The judges described Grossman as “a profoundly original American poet whose work embraces the co-existence of comedy and tragedy, exploring the intersection of high poetic style and an often startling vernacular. His most recent book, Descartes’ Loneliness, is a bold and haunting late meditation, comparable to Thomas Hardy’s masterpiece, Winter Words.”
This year’s judges were Frank Bidart, poet and winner of the 2007 Bollingen Prize in American Poetry, Peter Cole, poet and Visiting Professor at Yale University, and Susan Stewart, poet and Professor of English at Princeton University.
Allen Grossman was born in Minneapolis, Minnesota, in 1932, and educated at Harvard University, where he received an MA, and at Brandeis University, where he earned a PhD in 1960. Grossman remained at Brandeis as a professor until 1991 when he was named Andrew W. Mellon Professor of the Humanities at Johns Hopkins University. He retired from teaching in 2005. His many collections of poetry include: A Harlot’s Hire (1959), The Woman on the Bridge over the Chicago River (1979), The Bright Nails Scattered on the Ground (1986), The Ether Dome and Other Poems, New and Selected 1979-1991 (1991), How to Do Things with Tears (2001), Sweet Youth (2002), and Descartes’ Loneliness (2007).
The judges also said: “A distinguished teacher of poetics and literature, Grossman has influenced three generations of American writers. He has characterized the lyric poet as an individual who, ‘by means of this art, seeks to speak with the utmost seriousness about the totality of what he experiences,’ and Grossman himself has been refreshingly restless in that pursuit. In Descartes’ Loneliness, he achieves a precarious balance between an aspirational vision and close attention to the world at hand. The poems progress with comic flair, dramatic inquiry, and, at times, rage, through remembrance toward understanding. The figure they make is large and difficult, and the results are wholly singular. Carrying a weight that is rare in contemporary poetry, their music provides a deep-seated solace to their stark sentence.”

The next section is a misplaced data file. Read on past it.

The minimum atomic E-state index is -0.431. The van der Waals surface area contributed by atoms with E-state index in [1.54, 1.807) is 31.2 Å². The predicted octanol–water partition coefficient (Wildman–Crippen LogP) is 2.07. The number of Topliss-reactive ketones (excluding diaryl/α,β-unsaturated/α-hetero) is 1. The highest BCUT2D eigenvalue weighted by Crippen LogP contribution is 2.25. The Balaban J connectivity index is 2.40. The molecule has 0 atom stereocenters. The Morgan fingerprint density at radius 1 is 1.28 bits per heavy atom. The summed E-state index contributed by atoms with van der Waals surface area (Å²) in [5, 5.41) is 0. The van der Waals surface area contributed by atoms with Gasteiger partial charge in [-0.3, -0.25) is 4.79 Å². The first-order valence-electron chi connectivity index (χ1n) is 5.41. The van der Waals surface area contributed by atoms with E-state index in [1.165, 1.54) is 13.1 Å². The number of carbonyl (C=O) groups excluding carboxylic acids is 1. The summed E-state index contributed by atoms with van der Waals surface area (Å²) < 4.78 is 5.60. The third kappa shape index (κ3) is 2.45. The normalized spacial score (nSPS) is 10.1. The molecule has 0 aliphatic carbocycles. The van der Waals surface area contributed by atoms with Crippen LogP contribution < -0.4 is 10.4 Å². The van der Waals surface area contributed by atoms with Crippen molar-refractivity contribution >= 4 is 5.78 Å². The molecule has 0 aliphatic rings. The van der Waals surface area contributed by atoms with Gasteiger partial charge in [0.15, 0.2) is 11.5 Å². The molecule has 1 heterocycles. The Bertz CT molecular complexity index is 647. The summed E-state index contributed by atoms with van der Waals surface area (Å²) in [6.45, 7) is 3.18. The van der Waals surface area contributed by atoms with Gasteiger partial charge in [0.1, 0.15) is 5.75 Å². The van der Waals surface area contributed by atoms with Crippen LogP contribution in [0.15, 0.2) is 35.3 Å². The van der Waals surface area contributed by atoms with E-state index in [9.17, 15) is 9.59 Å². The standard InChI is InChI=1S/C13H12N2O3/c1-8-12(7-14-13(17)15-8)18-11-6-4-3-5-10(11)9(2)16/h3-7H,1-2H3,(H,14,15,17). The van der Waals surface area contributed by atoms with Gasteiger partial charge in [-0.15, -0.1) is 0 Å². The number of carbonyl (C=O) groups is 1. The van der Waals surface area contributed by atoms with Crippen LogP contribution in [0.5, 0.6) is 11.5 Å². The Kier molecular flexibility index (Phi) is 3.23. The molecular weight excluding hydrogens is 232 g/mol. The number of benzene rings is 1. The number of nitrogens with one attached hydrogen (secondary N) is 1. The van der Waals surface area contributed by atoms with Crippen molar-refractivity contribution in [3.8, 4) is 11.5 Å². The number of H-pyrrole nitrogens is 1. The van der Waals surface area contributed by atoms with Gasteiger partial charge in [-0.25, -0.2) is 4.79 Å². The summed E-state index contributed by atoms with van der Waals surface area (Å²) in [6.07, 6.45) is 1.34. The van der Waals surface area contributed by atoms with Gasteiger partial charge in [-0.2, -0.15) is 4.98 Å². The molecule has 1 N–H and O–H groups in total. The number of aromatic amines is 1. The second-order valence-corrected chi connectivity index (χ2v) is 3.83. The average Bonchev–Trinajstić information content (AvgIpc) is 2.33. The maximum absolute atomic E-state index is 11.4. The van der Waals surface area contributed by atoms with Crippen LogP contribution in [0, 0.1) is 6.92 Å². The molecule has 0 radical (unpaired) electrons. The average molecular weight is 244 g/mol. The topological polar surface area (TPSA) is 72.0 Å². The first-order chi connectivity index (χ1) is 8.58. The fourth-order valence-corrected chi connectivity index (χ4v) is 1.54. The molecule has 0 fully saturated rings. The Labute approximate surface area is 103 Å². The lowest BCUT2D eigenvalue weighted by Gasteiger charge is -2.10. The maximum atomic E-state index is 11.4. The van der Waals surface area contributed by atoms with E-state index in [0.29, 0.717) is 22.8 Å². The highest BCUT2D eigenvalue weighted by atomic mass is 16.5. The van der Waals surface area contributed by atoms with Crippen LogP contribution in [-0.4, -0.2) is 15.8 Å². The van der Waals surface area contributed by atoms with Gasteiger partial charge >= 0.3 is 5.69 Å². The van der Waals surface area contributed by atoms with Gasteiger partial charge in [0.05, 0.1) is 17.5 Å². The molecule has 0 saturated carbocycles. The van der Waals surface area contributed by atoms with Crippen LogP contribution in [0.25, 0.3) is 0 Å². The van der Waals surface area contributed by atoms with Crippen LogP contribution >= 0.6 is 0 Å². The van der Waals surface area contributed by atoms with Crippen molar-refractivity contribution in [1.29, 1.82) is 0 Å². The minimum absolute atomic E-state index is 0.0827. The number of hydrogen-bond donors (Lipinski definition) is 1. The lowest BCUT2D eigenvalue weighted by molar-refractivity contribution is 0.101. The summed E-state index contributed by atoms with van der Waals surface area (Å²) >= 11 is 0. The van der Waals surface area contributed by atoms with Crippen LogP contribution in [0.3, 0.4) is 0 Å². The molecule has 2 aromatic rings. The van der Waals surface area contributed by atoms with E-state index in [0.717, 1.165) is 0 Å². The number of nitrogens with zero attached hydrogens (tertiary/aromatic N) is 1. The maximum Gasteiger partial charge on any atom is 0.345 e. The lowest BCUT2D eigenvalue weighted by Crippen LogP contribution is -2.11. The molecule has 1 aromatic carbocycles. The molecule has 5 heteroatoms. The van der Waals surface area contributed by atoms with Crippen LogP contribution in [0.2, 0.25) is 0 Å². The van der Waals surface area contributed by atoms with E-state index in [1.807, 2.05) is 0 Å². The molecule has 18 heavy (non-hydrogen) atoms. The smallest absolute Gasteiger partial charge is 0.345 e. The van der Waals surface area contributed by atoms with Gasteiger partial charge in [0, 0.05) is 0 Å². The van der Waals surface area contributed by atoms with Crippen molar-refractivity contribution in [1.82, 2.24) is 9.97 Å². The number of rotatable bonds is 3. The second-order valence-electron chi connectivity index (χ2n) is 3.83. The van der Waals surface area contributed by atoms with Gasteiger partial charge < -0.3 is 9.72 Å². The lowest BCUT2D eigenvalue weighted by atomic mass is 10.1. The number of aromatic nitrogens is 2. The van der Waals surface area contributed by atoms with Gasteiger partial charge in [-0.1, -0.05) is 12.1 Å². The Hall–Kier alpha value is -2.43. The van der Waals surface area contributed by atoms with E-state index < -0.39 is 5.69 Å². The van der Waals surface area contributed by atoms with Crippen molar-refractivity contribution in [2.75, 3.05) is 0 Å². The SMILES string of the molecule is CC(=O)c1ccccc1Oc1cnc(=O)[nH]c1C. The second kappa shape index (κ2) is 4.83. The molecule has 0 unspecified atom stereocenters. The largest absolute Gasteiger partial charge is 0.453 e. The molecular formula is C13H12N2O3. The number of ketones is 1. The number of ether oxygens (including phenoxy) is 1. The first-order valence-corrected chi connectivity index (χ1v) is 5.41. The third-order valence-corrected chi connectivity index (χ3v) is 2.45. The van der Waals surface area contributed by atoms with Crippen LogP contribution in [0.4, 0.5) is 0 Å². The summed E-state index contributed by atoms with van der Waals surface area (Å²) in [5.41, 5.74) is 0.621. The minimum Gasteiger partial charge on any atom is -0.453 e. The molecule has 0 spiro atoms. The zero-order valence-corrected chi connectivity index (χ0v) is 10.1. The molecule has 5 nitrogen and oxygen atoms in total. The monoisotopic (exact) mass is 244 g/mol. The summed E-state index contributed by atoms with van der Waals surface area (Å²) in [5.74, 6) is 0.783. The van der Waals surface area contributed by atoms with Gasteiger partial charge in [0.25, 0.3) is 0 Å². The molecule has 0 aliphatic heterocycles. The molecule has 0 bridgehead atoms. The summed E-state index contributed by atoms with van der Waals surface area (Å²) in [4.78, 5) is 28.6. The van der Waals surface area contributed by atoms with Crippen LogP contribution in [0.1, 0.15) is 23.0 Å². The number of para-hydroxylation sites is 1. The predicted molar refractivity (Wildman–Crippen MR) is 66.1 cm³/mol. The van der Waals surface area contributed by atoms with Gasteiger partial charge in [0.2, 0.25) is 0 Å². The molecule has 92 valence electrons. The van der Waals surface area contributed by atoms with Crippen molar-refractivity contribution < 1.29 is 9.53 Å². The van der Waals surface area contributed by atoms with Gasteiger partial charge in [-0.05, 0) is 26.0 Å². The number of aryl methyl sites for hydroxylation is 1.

The Bollingen Prize in American Poetry, established by Paul Mellon in 1949, is awarded biennially by the Yale University Library to an American poet for the best book published during the previous two years or for lifetime achievement in poetry. Previous winners include Wallace Stevens, Marianne Moore, W. H. Auden, E. E. Cummings, Louise Glűck, Adrienne Rich, and Jay Wright. The prize includes a cash award of $100,000.
For further information, please contact Nancy Kuhl, curator of Poetry, Yale Collection of American Literature: firstname.lastname@example.org.